Local News

Man ruled insane, found not guilty of beheading his mother

Posted October 22, 2018 5:44 a.m. EDT
Updated October 22, 2018 6:01 p.m. EDT

— A Franklin County man who decapitated his mother last year was found not guilty on Monday because he was in a psychotic episode at the time.

Oliver Mauricio Funes Machada, 19, was charged with first-degree murder in the March 6, 2017, death of his mother, 35-year-old Yesenia Funez Beatriz Machado.

Yesenia Machada, Franklin decapitation case

Authorities were called to a home at 90 Morgan Drive, near Zebulon, after Funes Machada called 911 and told a dispatcher that he had stabbed his mother because he was mad at her.

Authorities said that he also cut off her head with what appeared to be a large butcher knife and had walked out of the home holding her head in one hand and the knife in the other as Franklin County deputies arrived at the home.

Franklin County District Attorney Mike Waters dismissed the charge against him a year ago, saying mental health professionals ruled that he wasn't competent to stand trial. He was committed to Central Regional Hospital in Butner for mental health treatment.

George Corbin, a psychiatrist hired by the defense, testified during a court hearing Monday that months of treatment and anti-psychotic drugs have now made Funes Machada competent for trial. But Corbin said he believes the teen was "extremely psychotic" at the time of the attack and was therefore not criminally responsible for his actions.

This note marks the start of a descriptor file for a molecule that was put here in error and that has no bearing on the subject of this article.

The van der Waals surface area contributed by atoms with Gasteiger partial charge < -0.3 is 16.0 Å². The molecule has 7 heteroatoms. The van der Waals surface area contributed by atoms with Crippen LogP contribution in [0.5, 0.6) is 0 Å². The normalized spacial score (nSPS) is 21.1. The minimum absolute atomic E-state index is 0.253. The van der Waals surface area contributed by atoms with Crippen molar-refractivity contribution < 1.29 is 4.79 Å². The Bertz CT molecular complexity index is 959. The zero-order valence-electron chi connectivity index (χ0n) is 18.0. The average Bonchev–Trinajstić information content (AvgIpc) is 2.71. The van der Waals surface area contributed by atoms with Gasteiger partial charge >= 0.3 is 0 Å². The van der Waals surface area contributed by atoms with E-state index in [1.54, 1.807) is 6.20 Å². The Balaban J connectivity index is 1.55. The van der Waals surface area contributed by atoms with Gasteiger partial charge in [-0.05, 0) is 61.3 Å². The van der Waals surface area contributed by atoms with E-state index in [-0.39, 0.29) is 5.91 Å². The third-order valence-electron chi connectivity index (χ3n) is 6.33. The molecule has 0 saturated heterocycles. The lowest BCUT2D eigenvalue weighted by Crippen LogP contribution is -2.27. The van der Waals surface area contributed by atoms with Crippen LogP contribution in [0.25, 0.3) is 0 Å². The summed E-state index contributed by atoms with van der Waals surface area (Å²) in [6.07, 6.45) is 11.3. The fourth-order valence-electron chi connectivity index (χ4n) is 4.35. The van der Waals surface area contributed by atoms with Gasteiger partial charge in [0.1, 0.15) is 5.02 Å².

"Much of his psychosis over time ... has maintained sort of a religious component to it," Corbin said. "[He had] delusions or hallucinations that God was instructing him to do things, or alternatively, that there were evil spirits and dark shadows, including possessing his mother, that were directing his behavior and hers."

Funes Machada told Corbin and other psychiatrists that he was acting on orders from God when he killed his mother.

"Mr. Machada became increasingly convinced that, in fact, God wished to bring his mother home to him, and the command for him to kill her was related to that," Corbin testified, noting that Funes Machada tested his theory out by first punching his mother on the day of the attack.

When God didn't stop him from hitting her, Funes Machada believed the voices he was hearing were from God, so he went on with the attack to send his mother to heaven, Corbin testified.

"A person acting on a psychotic belief they are following the direction of God is very likely not going to appreciate the wrongfulness of their conduct because God can do no wrong," he added. "Anyone acting on the direction of God is, by definition, not doing wrong."

Waters said state psychiatrists agreed with Corbin's findings that Funes Machada was insane when he killed his mother.

"I just want to say I'm sorry if I let my family down, and I just hope God forgives me," Funes Machada said in court.

Superior Court Judge Henry Hight ruled Funes Machada not guilty by reason of insanity and committed him to state mental health facilities.

Corbin said such commitment is needed because Machada doesn't accept that he has a mental illness and won't continue taking his anti-psychotic medication unless ordered to do so. That makes him a danger to himself and others, Corbin said.

"To be quite honest with you, I would not want to see him in an unsecured setting," he said.